#9

I understand that this is a very raw, open wound for you.

My best advice is to fund support through catholicsdivorce.com


#10

Thank you for the support, honest!

But what does that have to do with criticizing the article? You claimed Protestant error. Please explain.

I posted this article as a cool recognition of Jesus’ Teaching about divorce and remarriage. I’m not venting or making any accusations towards anyone!


#11

“The exception for divorce in Matthew only applied to the circumstance of betrothal unfaithfulness.”

This is not consistent with Catholic teaching.


#12

Actually it is.

A Sacramental marriage that is not consummated can be dissolved.


#13

There are interpretations, within the Catholic Teachings about marriage, which we are free to believe.

I’m not saying this article has the only acceptable interpretations of the Matthew passages, but that it supports the official position regarding the indissolubility of Marriage Taught by the Church.


#16

You said, “The exception clause in Matthew’s gospel has been clearly defined.”

Source?


#17

To be fair, yes, you may have a point here.

Can the Pope dissolve an unconsumated Sacrament marriage for any reason?

An unconsumated Sacramental marriage is actually very identical to a betrothal. We just no longer practice a betrothal.


#18

@TheLittleLady,

Sorry I was so sharp with you about your advice. But it’s because I need to be firm about not getting into my personal situation here at CAF. It’s not because I think you are being mean, or that I don’t enjoy your participation. I want my privacy about my personal marriage.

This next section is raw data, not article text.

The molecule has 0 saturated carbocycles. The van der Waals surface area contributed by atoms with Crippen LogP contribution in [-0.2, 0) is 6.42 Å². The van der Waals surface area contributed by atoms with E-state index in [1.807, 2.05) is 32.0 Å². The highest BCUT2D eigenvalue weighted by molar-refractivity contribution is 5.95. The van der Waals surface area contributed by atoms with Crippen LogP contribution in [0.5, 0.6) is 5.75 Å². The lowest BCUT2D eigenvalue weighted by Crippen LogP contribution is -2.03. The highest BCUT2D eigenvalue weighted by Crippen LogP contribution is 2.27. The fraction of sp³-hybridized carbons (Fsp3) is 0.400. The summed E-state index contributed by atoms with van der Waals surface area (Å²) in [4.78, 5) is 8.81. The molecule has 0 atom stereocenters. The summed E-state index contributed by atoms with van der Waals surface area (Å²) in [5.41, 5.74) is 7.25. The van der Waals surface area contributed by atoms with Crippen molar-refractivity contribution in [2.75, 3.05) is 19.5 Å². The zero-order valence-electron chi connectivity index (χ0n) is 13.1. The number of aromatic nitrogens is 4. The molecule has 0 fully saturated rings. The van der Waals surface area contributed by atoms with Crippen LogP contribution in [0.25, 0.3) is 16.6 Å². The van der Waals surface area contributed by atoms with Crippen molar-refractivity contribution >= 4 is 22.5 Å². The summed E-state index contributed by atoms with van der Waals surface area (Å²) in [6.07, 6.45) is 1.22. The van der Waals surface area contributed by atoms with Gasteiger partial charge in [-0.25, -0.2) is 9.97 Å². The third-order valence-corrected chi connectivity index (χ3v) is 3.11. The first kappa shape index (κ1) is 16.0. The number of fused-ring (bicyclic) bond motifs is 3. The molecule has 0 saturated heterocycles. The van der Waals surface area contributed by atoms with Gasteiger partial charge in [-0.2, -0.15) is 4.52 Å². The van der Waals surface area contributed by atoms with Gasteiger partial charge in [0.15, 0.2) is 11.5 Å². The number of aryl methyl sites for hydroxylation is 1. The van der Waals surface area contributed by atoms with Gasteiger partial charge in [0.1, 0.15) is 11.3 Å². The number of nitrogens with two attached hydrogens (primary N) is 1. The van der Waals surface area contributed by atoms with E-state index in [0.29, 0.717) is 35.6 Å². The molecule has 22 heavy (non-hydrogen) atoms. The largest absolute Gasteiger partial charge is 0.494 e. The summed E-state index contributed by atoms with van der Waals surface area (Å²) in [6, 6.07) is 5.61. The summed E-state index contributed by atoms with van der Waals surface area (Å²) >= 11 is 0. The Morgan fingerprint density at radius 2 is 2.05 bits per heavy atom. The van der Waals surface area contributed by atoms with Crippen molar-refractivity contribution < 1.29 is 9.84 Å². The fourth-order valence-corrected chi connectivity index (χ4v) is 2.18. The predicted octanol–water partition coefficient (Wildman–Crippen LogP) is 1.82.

Also, I actually personally don’t necessarily have the same conclusion about what the exception clause is referring to as the author of this article, yet I think his example of Mary and Joseph may be relavent and fit into it.

I actually believe the “porneia” which is cause for “divorce” refers to the union of the actual couple divorcing, and nothing to do with a third party involved. Porneia can be divorced, or rather is not binding on a couple.

1 Corinthians 6
Do you not know that he who joins himself to a prostitute becomes one body with her? For, as it is written, “The two shall become one."

I believe this is an example of what Jesus was referring to. And it can include all forms of unlawful unions. This more commonly applies to couples dating and sleeping together in our times and culture.

Nevertheless, the Church actually has NOT clearly defined the exception clause, so there are a few interpretations that do no necessarily contradict the Church’s Teaching about the indissolubility of the Sacrament.


#19

Rules state we cannot post blogs, Catholic or non catholic


#20

Is that what it is?

I only read and intended to share the one article…


#21

Rules are rules


#22

Is it a blog or a website? What’s the difference and how do I know if it’s a blog? I honestly don’t know…

Either way, I deferred it to the moderator to determine.